(L-R) Odia Ofeimun; Guest lecturer, Prof. Mahmood Mamdani; Prof. Wole Soyinka, Chairman of the event; and Ambassador Segun Olusola, Chairman, African Refugees Foundation.
FOR the poet, Odia Ofeimun, it was a birthday well earned last Tuesday, March 16, 2010, as the world gathered to celebrate his 60th birthday. The event, which drew elite, artists, family and friends was organised by Centre for Black and African Arts and Civilisation (CBAAC), in collaboration with Odia Ofeimun Committee of Friends.
The celebrations started in the morning with a lecture at the Nigeria Institute of International Affairs (NIIA), Lagos.
The Director General of CBAAC, Prof Tunde Babawale, in his welcome address, explained the parastatal’s primary decision to collaborate with the Odia Ofeimun Committee of Friends, “in recognition of the celebrant’s sterling qualities and his contributions to scholarship, arts and culture.”
The CBAAC head went on to underscore Ofeimun’s contribution to human capital development.
“As a poet, Ofeimun’s verses initiated a paradigm shift in the ethics and aesthetics of the poetry of socio – political engagement in Nigeria,” he said.
Entitled Sudan and Congo: What lessons for Nigeria? and delivered by the Columbia University, USA, scholar, Prof. Mahmood Mamdani, the lecture renewed the search for all-inclusive reforms in all key institutional frameworks that hold the country together.
The guest lecturer was unequivocal in his recommendation: “One lesson of Congo and Sudan is that it may be time to rethink the legacy of both the colonial past and the reforms you (Nigerians) undertook to end the civil war.”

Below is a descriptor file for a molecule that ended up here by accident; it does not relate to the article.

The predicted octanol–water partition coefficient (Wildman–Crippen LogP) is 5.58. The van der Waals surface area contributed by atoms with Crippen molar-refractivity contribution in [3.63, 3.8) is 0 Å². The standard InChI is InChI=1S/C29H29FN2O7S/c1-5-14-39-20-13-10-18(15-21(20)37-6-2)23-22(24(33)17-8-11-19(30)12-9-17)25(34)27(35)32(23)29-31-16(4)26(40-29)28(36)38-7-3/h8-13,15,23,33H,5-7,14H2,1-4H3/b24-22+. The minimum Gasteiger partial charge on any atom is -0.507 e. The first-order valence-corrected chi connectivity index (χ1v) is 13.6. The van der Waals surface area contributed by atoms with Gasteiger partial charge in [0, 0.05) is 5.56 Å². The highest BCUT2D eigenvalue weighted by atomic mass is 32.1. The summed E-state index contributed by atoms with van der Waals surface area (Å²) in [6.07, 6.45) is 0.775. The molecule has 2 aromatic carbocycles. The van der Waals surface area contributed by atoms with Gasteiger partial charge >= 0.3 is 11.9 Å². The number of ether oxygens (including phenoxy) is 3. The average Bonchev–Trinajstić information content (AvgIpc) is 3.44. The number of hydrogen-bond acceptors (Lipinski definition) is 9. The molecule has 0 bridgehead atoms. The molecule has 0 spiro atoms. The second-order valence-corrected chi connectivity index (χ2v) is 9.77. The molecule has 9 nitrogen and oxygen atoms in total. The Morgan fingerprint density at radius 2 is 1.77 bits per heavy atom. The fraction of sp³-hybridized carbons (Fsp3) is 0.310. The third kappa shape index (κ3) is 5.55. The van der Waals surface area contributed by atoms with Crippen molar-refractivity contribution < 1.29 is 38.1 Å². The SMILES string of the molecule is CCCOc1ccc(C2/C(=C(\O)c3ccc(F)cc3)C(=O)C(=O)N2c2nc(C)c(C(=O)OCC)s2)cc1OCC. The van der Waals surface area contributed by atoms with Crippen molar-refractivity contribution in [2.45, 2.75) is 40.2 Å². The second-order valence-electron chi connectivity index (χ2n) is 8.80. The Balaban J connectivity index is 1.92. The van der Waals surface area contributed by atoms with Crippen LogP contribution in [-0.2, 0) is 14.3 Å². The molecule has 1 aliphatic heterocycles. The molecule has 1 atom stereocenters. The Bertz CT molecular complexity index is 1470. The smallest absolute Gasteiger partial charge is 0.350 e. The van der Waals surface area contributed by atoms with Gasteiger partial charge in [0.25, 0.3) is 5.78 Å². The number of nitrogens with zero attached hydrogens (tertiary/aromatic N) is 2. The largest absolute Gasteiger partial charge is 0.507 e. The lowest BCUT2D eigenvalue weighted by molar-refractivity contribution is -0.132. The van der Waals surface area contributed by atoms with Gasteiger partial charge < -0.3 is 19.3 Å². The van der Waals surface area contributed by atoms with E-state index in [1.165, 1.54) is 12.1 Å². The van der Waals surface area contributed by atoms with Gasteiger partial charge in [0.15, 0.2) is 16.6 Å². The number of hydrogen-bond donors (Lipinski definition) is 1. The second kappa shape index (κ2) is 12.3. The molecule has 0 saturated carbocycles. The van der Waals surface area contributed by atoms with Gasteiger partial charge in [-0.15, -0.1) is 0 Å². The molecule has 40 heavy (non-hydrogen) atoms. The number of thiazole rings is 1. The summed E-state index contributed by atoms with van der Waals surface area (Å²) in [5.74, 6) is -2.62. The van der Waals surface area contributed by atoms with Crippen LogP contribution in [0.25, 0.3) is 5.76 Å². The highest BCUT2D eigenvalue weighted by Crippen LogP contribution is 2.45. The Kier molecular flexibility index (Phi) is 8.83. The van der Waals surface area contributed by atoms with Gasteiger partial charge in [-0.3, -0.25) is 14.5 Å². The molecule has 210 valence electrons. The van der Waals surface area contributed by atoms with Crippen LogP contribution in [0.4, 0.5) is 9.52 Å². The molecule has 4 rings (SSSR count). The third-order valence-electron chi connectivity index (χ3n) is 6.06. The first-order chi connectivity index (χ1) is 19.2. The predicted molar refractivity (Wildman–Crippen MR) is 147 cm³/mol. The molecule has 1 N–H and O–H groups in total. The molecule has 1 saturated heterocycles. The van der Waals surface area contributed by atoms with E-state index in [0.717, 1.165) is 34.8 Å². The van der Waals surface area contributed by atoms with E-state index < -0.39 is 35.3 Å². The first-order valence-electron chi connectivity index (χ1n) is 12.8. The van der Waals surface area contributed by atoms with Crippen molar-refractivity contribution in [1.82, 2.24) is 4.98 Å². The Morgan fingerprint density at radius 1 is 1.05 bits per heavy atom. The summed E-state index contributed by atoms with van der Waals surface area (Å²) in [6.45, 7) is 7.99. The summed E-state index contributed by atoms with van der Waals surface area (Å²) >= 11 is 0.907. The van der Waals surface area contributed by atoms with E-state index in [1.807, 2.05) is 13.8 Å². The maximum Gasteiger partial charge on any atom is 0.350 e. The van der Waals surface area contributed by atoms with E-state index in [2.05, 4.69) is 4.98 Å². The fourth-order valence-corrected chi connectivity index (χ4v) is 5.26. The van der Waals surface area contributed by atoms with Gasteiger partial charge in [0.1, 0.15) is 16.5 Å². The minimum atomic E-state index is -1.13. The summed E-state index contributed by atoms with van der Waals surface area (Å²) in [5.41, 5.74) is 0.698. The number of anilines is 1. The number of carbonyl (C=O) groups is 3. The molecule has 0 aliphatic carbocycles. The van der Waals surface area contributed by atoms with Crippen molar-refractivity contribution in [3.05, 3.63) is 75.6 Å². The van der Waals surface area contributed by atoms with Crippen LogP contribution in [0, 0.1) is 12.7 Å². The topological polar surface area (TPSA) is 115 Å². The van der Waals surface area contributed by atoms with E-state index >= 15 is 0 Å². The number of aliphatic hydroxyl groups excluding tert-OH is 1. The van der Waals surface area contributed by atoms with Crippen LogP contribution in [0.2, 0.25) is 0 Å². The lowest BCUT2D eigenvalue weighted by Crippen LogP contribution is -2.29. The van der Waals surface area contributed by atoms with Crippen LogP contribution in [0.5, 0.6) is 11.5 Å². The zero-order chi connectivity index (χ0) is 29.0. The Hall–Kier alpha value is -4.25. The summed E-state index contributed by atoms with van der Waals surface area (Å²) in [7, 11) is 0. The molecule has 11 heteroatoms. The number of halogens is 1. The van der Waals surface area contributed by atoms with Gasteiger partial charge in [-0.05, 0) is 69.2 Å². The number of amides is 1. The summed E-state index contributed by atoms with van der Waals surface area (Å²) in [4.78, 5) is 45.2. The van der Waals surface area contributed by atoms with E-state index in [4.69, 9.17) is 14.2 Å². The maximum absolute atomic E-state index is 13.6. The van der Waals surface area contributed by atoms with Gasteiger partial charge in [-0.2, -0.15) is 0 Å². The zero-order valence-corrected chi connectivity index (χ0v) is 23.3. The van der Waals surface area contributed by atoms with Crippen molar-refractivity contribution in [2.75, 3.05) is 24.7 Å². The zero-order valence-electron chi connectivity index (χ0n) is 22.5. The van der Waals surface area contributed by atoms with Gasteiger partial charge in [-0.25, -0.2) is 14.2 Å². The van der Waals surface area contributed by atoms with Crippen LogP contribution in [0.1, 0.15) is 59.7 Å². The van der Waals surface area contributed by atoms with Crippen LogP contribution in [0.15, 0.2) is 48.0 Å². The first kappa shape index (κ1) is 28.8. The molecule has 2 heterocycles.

The evening event was a festival of culture, poetry, music and dance. There were poetry renditions by Chike Ofili, Jumoke Verissimo, Toyin Akinoso and Remi Raji. There was also dance drama presentation by Crown Troupe of Africa led by Segun Adefela and performance of The Feast Of Returns — a drama by Odia Ofemiun and directed by Felix Okolo
Highpoint of the event was cutting of birthday cake by the celebrant and a few friends and colleagues.
Odia, a native of Iruekpen in Ekuma, popularly known as Ekpoma, was influenced by his grandfather to embrace education at an early age. This marked the beginning of his obsession for knowledge.
With his exposure to literature and works of critics of religion and society such as Tolstoy, Rousseau, Obafemi Awolowo, and Wole Soyinka, the bible and even quoran, he became an accomplished writer.
Odia, who wanted to be a Chemical Engineer, but was forced to abort that dream after the death of his father, won the Nichols Fonlon prize in 2010.